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O'Reilly Book Excerpts: Zero Configuration Networking: The Definitive Guide

Zero Configuration Networking: Using the Java APIs, Part 3

by Daniel H. Steinberg, Stuart Cheshire

Editor's Note: Since you've all been good and read parts one and two of this excerpt from Zero Configuration Networking: The Definitive Guide, by Stuart Cheshire and Daniel H. Steinberg, it's time to have a little fun. In this code-heavy final installment, the authors take what they've shown in the previous sections and apply it to creating a game, using Zeroconf/Bonjour for the networking and Swing for the GUI. Each instance of the game advertises itself on the network and browses for potential opponents. While the game of tic-tac-toe is trifling--and this implementation doesn't even bother enforcing the rules, since that's off-topic--what you'll find here are the essentials of creating a self-networking Java game, or any kind of collaborative application, on the LAN. Note that you can also download the code directly from the book's example page. Enjoy!

An Extended Example: Tic-Tac-Toe

Tic-tac-toe is a game ordinarily played on paper by two people sitting near each other. The board is a three-by-three grid and usually one player marks squares using X's and the other using O's. The players alternate marking the squares, trying to end up with three of their marked squares in a line (i.e., across, down, or diagonally).

In the Zeroconf version, players register service instances of type _tic-tac-toe-ex._tcp and browse for other players. The game program has two main classes, TicTacToe and GameBoard.

Class TicTacToe browses for other players and displays the list of what it finds. It also opens a listening socket, advertises it with DNS-SD, and then fires off an independent background thread to sit and wait for incoming connections.

Class GameBoard can get instantiated in two ways. If the user clicks on one of the discovered players in the list, then we make a new GameBoard, and start a DNSSD.resolve( ) running for the named service. When the newly created GameBoard object receives the serviceResolved( ) callback, it connects to the specified host and port and begins playing the game, listing for messages received over the network from the peer, and sending messages to the peer every time the user clicks in a square. The other way a GameBoard can get instantiated is on the receiving end of a connection request. If another user clicks on us in their list, then our TicTacToe background thread will receive an incoming connection request. In this case it also makes a new GameBoard object, but in this case no resolve-and-connect is needed, because the TCP connection is already open. A player can have any number of active games, connected to different opponents, at once.

Figure 8-1 shows the TicTacToe class's browser window showing the list of discovered opponents on the network.

Figure 8-1
Figure 8-1. Window displaying available opponents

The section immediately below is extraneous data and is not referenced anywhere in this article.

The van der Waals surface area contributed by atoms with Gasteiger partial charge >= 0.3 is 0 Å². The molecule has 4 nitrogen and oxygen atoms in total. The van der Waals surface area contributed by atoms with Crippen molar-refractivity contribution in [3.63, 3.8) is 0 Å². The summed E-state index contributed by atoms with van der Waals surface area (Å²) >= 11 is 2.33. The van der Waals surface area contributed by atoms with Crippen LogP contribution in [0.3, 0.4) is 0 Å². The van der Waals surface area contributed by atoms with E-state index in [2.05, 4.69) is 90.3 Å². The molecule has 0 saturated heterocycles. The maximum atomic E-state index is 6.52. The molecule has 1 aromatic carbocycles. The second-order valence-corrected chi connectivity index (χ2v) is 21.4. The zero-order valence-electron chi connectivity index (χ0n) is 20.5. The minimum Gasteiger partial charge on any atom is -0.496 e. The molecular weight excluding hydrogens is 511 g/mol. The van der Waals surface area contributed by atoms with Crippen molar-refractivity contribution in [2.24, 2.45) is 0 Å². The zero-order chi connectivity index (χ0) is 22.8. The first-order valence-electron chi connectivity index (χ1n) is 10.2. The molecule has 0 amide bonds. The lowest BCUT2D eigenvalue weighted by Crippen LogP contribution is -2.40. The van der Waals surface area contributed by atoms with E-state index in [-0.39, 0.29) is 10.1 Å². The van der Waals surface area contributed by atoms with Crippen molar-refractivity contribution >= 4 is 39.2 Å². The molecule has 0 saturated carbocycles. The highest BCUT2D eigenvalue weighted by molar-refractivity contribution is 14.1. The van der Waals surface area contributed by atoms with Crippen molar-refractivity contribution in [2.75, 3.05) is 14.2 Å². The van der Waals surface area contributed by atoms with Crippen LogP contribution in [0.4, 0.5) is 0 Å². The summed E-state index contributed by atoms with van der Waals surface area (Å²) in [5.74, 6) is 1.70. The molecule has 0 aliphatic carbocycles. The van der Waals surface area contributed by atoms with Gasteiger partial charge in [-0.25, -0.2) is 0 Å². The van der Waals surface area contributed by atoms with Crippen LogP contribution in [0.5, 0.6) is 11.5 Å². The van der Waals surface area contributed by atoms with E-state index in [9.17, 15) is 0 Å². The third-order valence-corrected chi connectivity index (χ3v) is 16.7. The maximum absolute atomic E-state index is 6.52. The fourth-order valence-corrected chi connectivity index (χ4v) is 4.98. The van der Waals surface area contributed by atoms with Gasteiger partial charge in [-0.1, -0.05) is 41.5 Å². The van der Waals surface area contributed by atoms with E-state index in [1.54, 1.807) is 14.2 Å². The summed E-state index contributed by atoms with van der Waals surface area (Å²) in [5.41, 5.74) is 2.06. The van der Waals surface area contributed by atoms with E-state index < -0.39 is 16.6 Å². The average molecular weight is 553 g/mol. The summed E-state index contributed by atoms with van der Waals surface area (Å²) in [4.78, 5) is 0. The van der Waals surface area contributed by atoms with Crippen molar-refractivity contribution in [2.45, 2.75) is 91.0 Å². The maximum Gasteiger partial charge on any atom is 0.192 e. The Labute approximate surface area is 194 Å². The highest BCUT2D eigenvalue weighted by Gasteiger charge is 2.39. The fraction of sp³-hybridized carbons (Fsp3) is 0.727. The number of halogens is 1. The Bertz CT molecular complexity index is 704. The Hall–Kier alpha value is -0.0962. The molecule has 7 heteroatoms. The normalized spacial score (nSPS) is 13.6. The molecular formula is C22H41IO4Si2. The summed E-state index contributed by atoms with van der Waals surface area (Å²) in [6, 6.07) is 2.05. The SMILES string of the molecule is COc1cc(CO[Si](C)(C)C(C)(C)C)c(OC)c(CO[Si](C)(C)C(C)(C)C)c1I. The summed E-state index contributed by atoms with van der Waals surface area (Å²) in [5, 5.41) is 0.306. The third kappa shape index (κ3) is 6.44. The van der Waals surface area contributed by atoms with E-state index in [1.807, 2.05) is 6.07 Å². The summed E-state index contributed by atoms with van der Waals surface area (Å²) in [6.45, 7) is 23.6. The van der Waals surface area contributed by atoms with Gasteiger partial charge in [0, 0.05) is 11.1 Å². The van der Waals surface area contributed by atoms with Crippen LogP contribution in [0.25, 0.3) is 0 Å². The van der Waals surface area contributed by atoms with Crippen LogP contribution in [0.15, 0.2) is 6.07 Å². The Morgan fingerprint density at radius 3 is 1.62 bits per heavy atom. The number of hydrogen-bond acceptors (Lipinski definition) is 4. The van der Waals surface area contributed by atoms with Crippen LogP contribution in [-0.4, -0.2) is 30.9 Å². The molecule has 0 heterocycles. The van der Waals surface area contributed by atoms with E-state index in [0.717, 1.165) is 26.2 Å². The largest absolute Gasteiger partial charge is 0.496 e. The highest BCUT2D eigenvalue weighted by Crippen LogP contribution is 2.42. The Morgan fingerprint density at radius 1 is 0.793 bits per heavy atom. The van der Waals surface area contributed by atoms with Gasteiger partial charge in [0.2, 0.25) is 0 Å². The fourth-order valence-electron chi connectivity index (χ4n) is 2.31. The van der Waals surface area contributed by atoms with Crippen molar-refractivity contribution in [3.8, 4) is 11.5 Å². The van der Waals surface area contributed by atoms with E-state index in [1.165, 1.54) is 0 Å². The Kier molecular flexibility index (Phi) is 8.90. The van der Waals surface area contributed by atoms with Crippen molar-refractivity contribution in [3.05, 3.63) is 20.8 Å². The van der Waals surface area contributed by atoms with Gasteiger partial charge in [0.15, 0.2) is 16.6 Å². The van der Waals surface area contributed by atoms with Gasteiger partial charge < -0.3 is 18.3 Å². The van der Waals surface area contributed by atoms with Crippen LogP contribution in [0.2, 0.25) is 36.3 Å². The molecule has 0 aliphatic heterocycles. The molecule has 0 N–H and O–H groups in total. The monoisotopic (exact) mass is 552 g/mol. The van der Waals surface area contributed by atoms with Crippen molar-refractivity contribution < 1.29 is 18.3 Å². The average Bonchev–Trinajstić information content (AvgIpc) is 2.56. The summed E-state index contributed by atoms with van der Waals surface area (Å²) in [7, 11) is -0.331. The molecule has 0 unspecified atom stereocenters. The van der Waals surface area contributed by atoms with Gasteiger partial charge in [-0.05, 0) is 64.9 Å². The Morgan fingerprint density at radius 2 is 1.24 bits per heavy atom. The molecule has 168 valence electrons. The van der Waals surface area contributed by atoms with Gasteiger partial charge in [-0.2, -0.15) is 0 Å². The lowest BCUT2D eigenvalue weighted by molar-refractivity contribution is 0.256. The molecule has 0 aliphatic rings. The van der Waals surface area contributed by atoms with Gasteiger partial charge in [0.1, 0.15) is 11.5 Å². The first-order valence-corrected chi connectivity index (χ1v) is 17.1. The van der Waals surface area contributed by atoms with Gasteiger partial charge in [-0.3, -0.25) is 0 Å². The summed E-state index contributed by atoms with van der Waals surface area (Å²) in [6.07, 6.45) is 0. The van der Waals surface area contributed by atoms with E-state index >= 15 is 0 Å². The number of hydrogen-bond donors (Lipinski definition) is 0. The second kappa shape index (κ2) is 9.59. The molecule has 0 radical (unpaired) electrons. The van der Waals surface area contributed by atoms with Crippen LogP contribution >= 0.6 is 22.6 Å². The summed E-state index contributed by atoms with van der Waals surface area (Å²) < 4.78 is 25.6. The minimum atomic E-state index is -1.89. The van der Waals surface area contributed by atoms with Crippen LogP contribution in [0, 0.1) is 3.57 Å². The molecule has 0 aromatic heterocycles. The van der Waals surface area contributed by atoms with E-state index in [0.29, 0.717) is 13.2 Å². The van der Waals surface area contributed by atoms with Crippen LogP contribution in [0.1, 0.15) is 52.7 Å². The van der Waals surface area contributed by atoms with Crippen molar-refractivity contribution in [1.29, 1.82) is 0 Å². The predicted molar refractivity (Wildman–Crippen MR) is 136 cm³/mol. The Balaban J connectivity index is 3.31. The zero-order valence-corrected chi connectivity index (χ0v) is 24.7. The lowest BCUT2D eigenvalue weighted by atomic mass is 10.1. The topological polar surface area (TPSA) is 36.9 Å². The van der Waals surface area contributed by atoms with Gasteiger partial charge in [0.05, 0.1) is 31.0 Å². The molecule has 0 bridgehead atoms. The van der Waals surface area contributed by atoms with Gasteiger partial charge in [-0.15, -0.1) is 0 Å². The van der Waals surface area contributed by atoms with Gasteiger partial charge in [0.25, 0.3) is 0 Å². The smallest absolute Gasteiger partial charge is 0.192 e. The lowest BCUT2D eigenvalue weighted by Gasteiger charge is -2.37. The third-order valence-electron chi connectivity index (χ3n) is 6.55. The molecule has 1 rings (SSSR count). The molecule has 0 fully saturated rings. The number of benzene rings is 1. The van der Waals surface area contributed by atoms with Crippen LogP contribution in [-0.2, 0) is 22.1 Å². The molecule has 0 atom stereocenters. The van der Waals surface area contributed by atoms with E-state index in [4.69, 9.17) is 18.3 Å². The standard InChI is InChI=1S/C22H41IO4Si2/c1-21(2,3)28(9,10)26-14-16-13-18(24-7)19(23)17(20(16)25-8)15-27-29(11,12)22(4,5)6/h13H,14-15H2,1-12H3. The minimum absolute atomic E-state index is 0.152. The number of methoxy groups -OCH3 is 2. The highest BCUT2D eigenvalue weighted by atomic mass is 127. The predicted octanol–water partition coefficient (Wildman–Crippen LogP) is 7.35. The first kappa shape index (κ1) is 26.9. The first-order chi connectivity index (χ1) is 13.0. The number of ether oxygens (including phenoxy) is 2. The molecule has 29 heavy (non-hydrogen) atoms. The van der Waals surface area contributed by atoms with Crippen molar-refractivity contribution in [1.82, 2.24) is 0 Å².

Figure 8-2 shows a GameBoard window for a game in progress with a player called "Mike."

Figure 8-2
Figure 8-2. TicTacToe game board

Note that the purpose of this example is to demonstrate the Zeroconf-related aspects of writing a Java program. As a result, this example does not try to implement the rules of tic-tac-toe; for example, it does not enforce that the players are supposed to take turns clicking squares.

Each time you run the program, it asks the system for a new unallocated TCP port to listen on and then advertises that port number to its peers using DNS-SD. One of the benefits of DNS-SD is that, because it advertises port numbers as well as hostnames and addresses, programs are no longer restricted to using fixed, hard-coded port numbers. This means you can write a program and it can use any available port when run, instead of your having to apply to IANA to get a new well-known port number reserved for every program you write. There are only 65,535 possible TCP port numbers, and they'll run out quickly if every person in the world gets one reserved for every program they write. In addition, even if you get a well-known port number reserved, you get only one, so that doesn't help when you want to run two copies of your program on the same machine. You'll see that, with the TicTacToe program, you can run as many copies as you like on the same machine, which can be very helpful when testing, especially if you're working on your laptop computer on an airplane and don't have a whole network of machines available.

Most Unix systems allocate dynamic TCP port numbers starting at 49152 and working upward. If you have some kind of personal firewall running on your machine, ensure that it is configured to allow incoming connections to high-numbered ports (49152-65535). Otherwise, the firewall will do exactly what it is supposed to do: prevent your networking program from receiving any incoming connection requests. Most firewall programs don't give you any feedback to tell you when they've silently discarded an incoming connection request, so this can be quite frustrating to debug if your program is failing and you don't realize that the personal firewall is the cause. The TicTacToe program window title shows the port number it's listening on, so that you can cross-check with your firewall settings and verify that your personal firewall is allowing the necessary packets through.